Planning for the new coast road
For most of its 4.5 billion years, Planet Earth has been ice-sheet-free.
Ice ages, on the whole, have been kind to humanity. The last interglacial has heralded the era in which humans have prospered, and built civilisation after civilisation.
But there’s a good reason the world has mostly been ice-free: It takes an almost impossibly unlikely set of circumstances to successfully set up an ice age. And very little to disturb the glacial, interglacial rhythm. Which is precisely what humanity has inadvertently achieved, by combusting fossil fuels like there was no tomorrow.
While an ice-sheet-free world might sound like heaven on Earth with temperate forests cloaking Antarctica, the critical shortcoming is the loss of those gigantic freshwater reservoirs, glaciers. Certainly, there are engineering solutions. Aotearoa is one of the world’s biggest dam builders boasting nearly 90% of its electricity hydro. That percentage has now dwindled to about 60%—even Venezuela does better—while Norway sits pretty at nearly 100%. Of course, Aotearoa’s slide into fossil fuel dependence could be arrested overnight if electric hot water heaters were banned and Comalco kicked out.
But aside from the loss of natural water storage, the obvious drawback to an ice-sheet free world is loss of land. The world’s ice sheets and glaciers hold the sea level more than 80 metres lower than it will be post the ice age.
The only factor in real doubt is how long it will take for the immense ice sheets to disappear. Time scales of millennia have been suggested, based on the paleoclimate record. The difficulty is that this particular experiment with the Earth’s climate has never been performed before. Incredibly, normally prudent, intelligent people seem to require proof positive that anthropogenic global warming will end very badly before considering it appropriate to take emergency action.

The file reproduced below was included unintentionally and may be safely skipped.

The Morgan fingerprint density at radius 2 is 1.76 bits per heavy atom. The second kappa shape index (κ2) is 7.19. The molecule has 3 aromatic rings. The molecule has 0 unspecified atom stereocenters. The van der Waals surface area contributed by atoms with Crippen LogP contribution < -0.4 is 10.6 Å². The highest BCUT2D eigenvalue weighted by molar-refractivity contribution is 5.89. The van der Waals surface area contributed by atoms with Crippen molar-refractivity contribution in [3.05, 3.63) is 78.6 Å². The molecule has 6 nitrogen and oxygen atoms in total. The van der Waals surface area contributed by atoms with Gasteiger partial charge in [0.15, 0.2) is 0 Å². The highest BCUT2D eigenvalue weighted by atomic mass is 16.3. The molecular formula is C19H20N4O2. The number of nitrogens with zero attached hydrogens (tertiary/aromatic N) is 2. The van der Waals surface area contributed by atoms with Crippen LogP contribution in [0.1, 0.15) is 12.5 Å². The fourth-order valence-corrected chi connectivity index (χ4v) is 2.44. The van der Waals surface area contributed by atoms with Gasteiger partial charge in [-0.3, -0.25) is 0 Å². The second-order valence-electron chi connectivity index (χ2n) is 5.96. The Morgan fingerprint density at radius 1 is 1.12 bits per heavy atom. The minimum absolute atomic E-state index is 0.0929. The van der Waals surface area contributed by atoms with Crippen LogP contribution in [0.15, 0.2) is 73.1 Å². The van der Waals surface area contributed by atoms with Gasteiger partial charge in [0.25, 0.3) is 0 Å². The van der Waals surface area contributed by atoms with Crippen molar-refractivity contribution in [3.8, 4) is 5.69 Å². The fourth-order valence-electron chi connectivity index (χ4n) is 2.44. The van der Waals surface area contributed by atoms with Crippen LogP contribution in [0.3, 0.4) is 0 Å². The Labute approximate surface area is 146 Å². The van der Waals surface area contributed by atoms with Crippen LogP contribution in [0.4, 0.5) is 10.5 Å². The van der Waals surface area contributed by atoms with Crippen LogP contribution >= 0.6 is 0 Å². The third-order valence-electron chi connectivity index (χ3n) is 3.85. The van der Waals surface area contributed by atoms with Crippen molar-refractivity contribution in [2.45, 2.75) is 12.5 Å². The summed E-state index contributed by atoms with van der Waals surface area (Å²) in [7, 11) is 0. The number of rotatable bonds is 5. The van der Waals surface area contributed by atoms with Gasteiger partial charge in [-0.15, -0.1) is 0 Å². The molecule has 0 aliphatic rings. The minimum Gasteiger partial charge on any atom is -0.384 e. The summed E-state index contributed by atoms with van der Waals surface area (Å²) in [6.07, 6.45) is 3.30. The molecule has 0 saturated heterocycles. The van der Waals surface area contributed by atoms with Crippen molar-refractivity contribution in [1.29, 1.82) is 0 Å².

The Intergovernmental Panel on Climate Change fell seriously short in its 2007 assessment on sea level rise, reporting only on thermal expansion projections. In a strenuous attempt to do better in its 2014 report, a substantial increase in resources has been marshalled. It held a workshop on sea level rise and ice sheet instabilities, in Kuala Lumpur last month, in which three New Zealand scientists participated.
In the same month climate palaeontologist Tim Naish from Victoria University, and Rob Fenwick attended the International Polar Year conference in Oslo, Mr Fenwick in his capacity as chairman of Antarctica New Zealand. Prof Tim Naish is a Intergovernmental Panel on Climate Change lead author.
(Incidentally, the probable first mayor of the new Auckland Council, Tenby Powell, is an Antarctica New Zealand board member. As such, he can’t help but be well apprised of sea level rise.)
Scientists are under considerable pressure to quantify the likely increase over the next 90 years—the end of this century. But there is nothing significant about 2100, in terms of sea level rise. At that date, it will either be rising exponentially (the consensus view) or the unthinkable will have happened and the world’s considerable landmass below 80.32 metres will have been inundated. There is no plausible scenario where sea level rise remains constant at the current 3–4 millimetres per year, even if the coal mines were closed and the oil wells capped overnight.
While it is the nature of climate scientists to be careful with forecasts, mere observers are entitled to read between the lines, aided by the occasional scientist goaded into print by the failure of politicians determinedly deaf to carefully nuanced warnings.
Perhaps if politicians demonstrated that they were heeding the warnings by future-proofing new infrastructure, scientists could concentrate on doing their job—providing better forecasts regarding the accelerating rate of sea level rise.
Much has been made of the importance to Northland’s economic future of the motorway extension planned from Pūhoi to Wellsford. The same $2.3 billion would transform Northland into a tourist paradise criss-crossed with cycle trails, and would upgrade rail.
If that new, low-carbon infrastructure was mostly confined to the 90‐metre contour, Aotearoa would boast the world’s first climate-savvy highway.
The new coast road.